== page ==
Server 2012 – Force a Network Type with PowerShell

Here’s an annoying one that I run into quite frequently. On Windows Server 2012, it appears there’s not a quick and easy way to change the network type for a network connection other than to use PowerShell. The problem that I typically run into, is that firewall rules for a specific program are only set for the “domain” profile, so here’s how to force the network type on some interface. This is just for my own personal reference, but I took this info directly from here. Continue reading “Server 2012 – Force a Network Type with PowerShell”

Batch Script – How to Check if the Current User is a Member of a Group

Here is a batch script, using only DOS commands, to check if the current user is a member of a specific group. The way it is currently written, you can call a batch file containing this code using the CALL command and pass the short NetBIOS domain name (or possibly the computer name if it is a local account) and the group name to search for as arguments, and it will return a “1” if the user is a member of the specified group and “0” if they are not. Just be sure to put quotes around any group name that contains any spaces. Continue reading “Batch Script – How to Check if the Current User is a Member of a Group”

Ultra VNC – Send Custom Keys Workaround and ASCII Reference Chart

Unfortunately, not only is the option considered experimental, but the Ultra VNC documentation on how to “Send Custom Keys” is less than ideal, and remembering the decimal equivalent of each key on the keyboard is simply not an option for me. I currently have no want or need to know this information by heart, so I’m not even going to attempt to do so. So, when desperate times call for desperate measures, it’s time to start thinking on your feet and stop pouting like a little man-girl, you’ve still got options.

Luckily, if your running any newer version of Windows (I guess if you want to call it luck), your a slug-headed loser douche extraordinaire (present company included, I just wish the Linux desktop environments weren’t so damn slow) that doesn’t care about his or her right to computer privacy…Wait, I mean, luckily, you can use the On-Screen Keyboard as a workaround for this and you can send whatever custom key combinations you need. Continue reading “Ultra VNC – Send Custom Keys Workaround and ASCII Reference Chart”

Auto Logon to a Workstation on a Windows Domain

There are hundreds of articles on this subject, so I’m not going to spend any time on this. This is just for my own personal reference in the future.

Navigate to the following registry key:

HKLM\SOFTWARE\Microsoft\Windows NT\CurrentVersion\Winlogon

Create/Edit the following keys as string values:

DefaultUserName
DefaultPassword
DefaultDomainName

Find the key “AutoAdminLogon” and set the value to “1”.

Mac OS X – Export Google Chrome Browsing History to CSV File from the Terminal

This post is just for my own personal reference, but you can use it too if you like. Just make sure to change the “UserName” below to whatever that user’s home directory is. I’ve mashed the code together from the following sources, changed it to export in csv format (making it easier to import into Excel or Open Office for further manipulation), made it into a one-liner for sake of ease, put the data in ascending order based on last URL visit date, and converted the dates into human readable format. Continue reading “Mac OS X – Export Google Chrome Browsing History to CSV File from the Terminal”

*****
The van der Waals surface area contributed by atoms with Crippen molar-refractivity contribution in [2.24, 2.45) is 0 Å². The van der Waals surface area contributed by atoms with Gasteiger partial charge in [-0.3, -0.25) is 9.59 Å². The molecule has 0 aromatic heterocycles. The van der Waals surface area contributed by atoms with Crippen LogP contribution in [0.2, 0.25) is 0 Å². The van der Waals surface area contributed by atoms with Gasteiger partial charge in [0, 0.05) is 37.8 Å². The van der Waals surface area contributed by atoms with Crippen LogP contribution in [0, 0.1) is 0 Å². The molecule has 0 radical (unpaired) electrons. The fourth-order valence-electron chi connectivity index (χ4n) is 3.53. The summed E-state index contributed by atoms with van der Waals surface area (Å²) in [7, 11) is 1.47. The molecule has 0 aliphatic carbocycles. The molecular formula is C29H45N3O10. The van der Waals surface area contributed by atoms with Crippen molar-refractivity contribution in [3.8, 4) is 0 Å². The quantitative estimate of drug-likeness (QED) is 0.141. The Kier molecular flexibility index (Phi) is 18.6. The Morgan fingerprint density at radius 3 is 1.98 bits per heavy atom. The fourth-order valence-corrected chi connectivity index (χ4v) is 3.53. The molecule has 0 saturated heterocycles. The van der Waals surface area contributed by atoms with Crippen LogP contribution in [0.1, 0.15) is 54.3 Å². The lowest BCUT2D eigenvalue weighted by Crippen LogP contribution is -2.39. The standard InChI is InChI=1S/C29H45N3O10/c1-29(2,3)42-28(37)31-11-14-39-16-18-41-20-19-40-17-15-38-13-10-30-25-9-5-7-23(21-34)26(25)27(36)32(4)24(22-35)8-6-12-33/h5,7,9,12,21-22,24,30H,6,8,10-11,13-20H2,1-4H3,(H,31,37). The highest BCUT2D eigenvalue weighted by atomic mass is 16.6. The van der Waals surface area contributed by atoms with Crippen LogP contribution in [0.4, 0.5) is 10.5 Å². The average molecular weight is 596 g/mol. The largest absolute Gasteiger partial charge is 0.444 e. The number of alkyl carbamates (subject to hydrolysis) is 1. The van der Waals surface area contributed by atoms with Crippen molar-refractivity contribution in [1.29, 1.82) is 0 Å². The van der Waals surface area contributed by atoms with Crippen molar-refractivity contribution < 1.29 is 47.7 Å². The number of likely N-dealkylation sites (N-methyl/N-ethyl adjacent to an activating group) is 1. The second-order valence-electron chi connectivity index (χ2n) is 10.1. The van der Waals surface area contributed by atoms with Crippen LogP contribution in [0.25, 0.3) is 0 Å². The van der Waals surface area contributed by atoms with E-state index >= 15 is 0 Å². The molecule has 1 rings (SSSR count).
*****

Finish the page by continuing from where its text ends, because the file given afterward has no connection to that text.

HP Support Assistant – The Epitome of Spyware and How to Disable It

Sure there are several legitmate cases where the HP Support Assistant can be helpful, such as updating drivers or flashing the BIOS on the computer, but if you’re reading this, you’ve probably already established the fact that the software basically hijacks your computer and does a lot of shady shit in the background. I would absolutely classify the product as being spyware and would highly recommend that you take all steps necessary to disable it when it is not being used, and here are some reasons why.

My first problem is that by default, the HP Support Assistant does an intrusive scan of your network to search for “devices” every time the software runs and it appears you can’t turn that off. It doesn’t get much shadier than that folks, seeing as how you don’t really know what they are up to and why they are taking an inventory of your entire network.
Continue reading “HP Support Assistant – The Epitome of Spyware and How to Disable It”

Bash Script – Move Files into Subdirectories Based on Modified Date – OR – Moving Ntop Netflow Dumps into Subdirectories by Date

In a busy network environment, it is critical to have some form of network monitoring on all your servers and equipment. Network monitoring comes in many different forms and flavors, whether it be to monitor critical system services and applications via SNMP, WMI, or some proprietary third party software, or just generically pinging some devices to make sure they are up.

Nowadays, it is getting more and more necessary to dig deeper to be able to track what end users are doing and what websites they are visiting and this is where the Cisco Netflow comes in handy. Essentially, netflow allows us to peer down into the network traffic streams and give us vital source, destination, and protocol information coming to and from our network hosts but isn’t quite as storage intensive as doing a full fledged pcap dump, which makes historical accounting of this data a whole lot nicer.
Continue reading “Bash Script – Move Files into Subdirectories Based on Modified Date – OR – Moving Ntop Netflow Dumps into Subdirectories by Date”